DISCUSSION

The recovery rates observed in this study were similar to those reported by MOREIRA et al.(14), who obtained success in 64.4% of cases, by NOLAN et al.(15), who reported remission in 49% and important improvement in 11% of cases, and by LOENING-BAUCKE(10), who reported recovery in 63% of chronically constipated children submitted to standard treatment.

Fecal soiling was observed in all children with poor outcome. LOENING-BAUCKE(9), studying the factors that can influence the results of treatment in children with intestinal constipation and fecal soiling, mentioned that the children who did not recover reported more frequent soiling episodes per week at first evaluation than those who recovered. This suggests that soiling is associated with treatment failure, and can be an indicator of the severity of constipation, considering that it is secondary to fecal retention.

The anal basal pressure medians obtained before and after treatment were similar to those reported by many investigators for control children(1, 5, 7, 12, 13, 16, 18). Studies on the internal sphincter pressure of constipated children with or without soiling have reported contradictory results. Some authors recorded normal anal resting tone in constipated children, while others reported anal resting tone to be higher or lower in constipated children than in controls(2). In the present study, a reduction in anal basal pressure occurred after therapeutic intervention. Most investigators observed no changes in the anal resting tone of children who recovered from constipation and soiling(4, 12, 13).

In the same manometry, the amplitude and the duration of the relaxation during the "1- second rectal distention" were similar to those obtained during the "10- second rectal distention". On this basis, only one 1 or 10- second rectal distention can be evaluated to determine the amplitude and the duration of the relaxation. Considering the present results, it is preferable to evaluate only the "1- second rectal distention" since, in addition to this being a faster examination (a very important fact when children are being submitted to the exam), more reflexes tend to occur during this phase than during the "10- second rectal distention", although the difference is not statistically significant. The amplitude and the duration of the relaxation for the 30, 40 and 50 mL volumes were similar, so that the number of insufflations could be reduced using only one of these three volumes. The value of 60 mL might be included since previous studies have shown significant differences between insufflations with 30 and 60 mL(5, 6, 17). In the present study, with insufflation of the rectal balloon with 30 mL of air (considering the "1- second rectal distention" of manometry before treatment), we observed an amplitude of relaxation closely similar to that observed by STAIANO and Del GIUDICE(17), and larger than that observed by LOENING-BAUCKE and YOUNOSZAI(5) and LOENING-BAUCKE(6). With insufflation with 50 mL of air (the "1- second rectal distention" of manometry before treatment), we obtained values closely similar to those reported by BOROWITZ et al.(3), who demonstrated that functionally constipated children have lower amplitude of relaxation than controls. After standard treatment, amplitude of relaxation remained lower than in controls, as also reported by LOENING-BAUCKE and YOUNOSZAI(5), LOENING-BAUCKE(6) and DAVILA et al.(4). With respect to the duration of relaxation, DAVILA et al.(4) also reported that no change occurred after standard treatment.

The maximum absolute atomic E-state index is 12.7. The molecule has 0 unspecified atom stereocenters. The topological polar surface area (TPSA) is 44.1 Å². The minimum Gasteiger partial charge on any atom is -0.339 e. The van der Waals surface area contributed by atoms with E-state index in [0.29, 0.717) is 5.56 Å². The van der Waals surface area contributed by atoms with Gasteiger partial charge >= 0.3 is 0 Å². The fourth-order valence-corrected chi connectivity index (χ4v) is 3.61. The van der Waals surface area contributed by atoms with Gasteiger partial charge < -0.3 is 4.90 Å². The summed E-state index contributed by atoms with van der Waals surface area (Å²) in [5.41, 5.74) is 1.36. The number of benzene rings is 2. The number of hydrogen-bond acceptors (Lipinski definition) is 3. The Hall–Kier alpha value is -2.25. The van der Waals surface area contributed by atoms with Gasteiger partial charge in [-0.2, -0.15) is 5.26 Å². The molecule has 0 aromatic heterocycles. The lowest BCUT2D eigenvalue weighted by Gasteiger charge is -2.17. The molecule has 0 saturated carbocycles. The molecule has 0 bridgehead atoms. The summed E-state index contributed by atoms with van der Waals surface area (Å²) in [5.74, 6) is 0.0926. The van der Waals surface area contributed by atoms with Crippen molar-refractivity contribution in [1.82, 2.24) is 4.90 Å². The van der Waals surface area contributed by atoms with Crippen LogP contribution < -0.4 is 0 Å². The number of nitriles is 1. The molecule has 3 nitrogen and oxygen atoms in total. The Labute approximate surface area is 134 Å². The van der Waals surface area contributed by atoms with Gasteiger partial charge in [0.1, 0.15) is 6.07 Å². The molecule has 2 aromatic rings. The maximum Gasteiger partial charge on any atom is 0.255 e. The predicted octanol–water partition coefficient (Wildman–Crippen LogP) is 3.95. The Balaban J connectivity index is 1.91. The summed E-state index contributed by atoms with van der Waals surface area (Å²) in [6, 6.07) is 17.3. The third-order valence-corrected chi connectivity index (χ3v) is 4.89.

The evaluation of the residual pressure, which was performed in order to study the external anal sphincter and other subtle modifications in relaxation such as changes in the latency time and descent and ascent angles showed no changes after therapeutic intervention.

It was concluded that the anal basal pressure decreased in children recovering from chronic functional constipation, suggesting that these children can have involuntary additional contraction of the anal sphincter, probably secondary to retention, to avoid the elimination of the hard, large and consequently painful stools. When this is corrected, the contraction disappears and the anal pressure decreases. Based on the literature, the relaxation reflex of normal children is different from that seen in constipated children, i.e., the amplitude is shorter in constipated than in normal children. We may conclude that the standard treatment did not provide the conditions necessary for the relaxation reflex of the constipated children to return to the values described for normal children.

 

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Correspondence to
Dr. Maria Inez Machado Fernandes
Department of Pediatrics
Faculty of Medicine of Ribeirão Preto - University of São Paulo
Avenida Bandeirantes, 3900
14049-900 - Ribeirão Preto, SP, Brazil
E-mail: mimferna@fmrp.usp.br

Recebido em 3/11/2004.
Aprovado em 18/3/2005.